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Diana Lin, Charles Wu, Michelle Lim Davidson and Fiona Choi in rehearsal, as mum and her three adult children. Photo: Charlie Kinross

Memory and Possession

Almost all of us can identify possessions or objects of enormous personal value, which others might deem worthless. An heirloom trunk that travelled from Italy with your immigrant ancestors, or a medal from war passed down through generations symbolising the very survival of a blood line – these are the possessions that hold incalculable personal value.  

Researchers at the University of Bath assert that physical objects can become extensions of vivid memories for people with hoarding disorder. Lead researcher Dr Nick Stewart explains: ‘We can all relate to the experience of being flooded with positive memories when we hold valued possessions in our hands. However, our findings suggest that it’s the way in which we respond to these object-related memories that dictates whether we hold onto an object or let it go. The typical population appears to be able to set aside these memories, presumably to ease the task of discarding the objects, and so manage to avoid the accumulation of clutter. The hoarding participants enjoyed the positive memories but reported that they got in the way of their attempts to discard objects.’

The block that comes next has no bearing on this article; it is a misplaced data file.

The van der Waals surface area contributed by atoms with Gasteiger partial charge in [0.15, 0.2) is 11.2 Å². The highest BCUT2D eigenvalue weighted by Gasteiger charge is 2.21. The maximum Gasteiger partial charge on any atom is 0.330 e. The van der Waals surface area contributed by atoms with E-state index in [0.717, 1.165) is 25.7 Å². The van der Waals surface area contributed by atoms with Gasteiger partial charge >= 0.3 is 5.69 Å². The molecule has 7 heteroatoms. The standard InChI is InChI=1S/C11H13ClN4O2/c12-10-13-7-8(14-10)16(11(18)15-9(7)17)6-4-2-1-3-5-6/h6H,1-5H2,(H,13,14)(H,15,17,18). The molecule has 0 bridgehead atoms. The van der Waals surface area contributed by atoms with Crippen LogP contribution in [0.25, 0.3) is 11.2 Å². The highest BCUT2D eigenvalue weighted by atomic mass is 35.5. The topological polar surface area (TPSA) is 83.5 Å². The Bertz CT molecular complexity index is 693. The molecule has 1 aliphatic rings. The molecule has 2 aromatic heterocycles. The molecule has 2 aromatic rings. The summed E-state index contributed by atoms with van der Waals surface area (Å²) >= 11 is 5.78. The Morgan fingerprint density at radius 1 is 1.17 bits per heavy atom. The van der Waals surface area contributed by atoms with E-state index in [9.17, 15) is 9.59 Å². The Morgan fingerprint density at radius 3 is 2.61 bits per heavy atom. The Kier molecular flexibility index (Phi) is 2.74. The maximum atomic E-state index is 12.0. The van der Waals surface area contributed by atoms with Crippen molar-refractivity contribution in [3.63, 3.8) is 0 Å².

Hoard and trauma

Hoarding disorder becomes a disease when the objects being saved cause harm to the sufferer or those around them. For instance, collecting daily metropolitan newspapers and being unable to throw them away will quickly take over the real estate of your study, then living room, then bedroom and so on. Until there is no space to eat, bathe, sleep or live comfortably between thousands of bundled-up broadsheets. In Sarah Krasnostein’s book The Trauma Cleaner she details the accounts of one woman’s effort to clean up the detritus of numerous sufferers of hoarding disorder. Krasnostein describes the homes she visits as ‘caves of filth’ where untangling a ‘solid glacial mass of garbage fused together’ was just another day on the job for her subject, Sandra Pankhurst. Krasnostein asserts that hoarding is a response to trauma, and the greatest defeaters of trauma are order and belonging.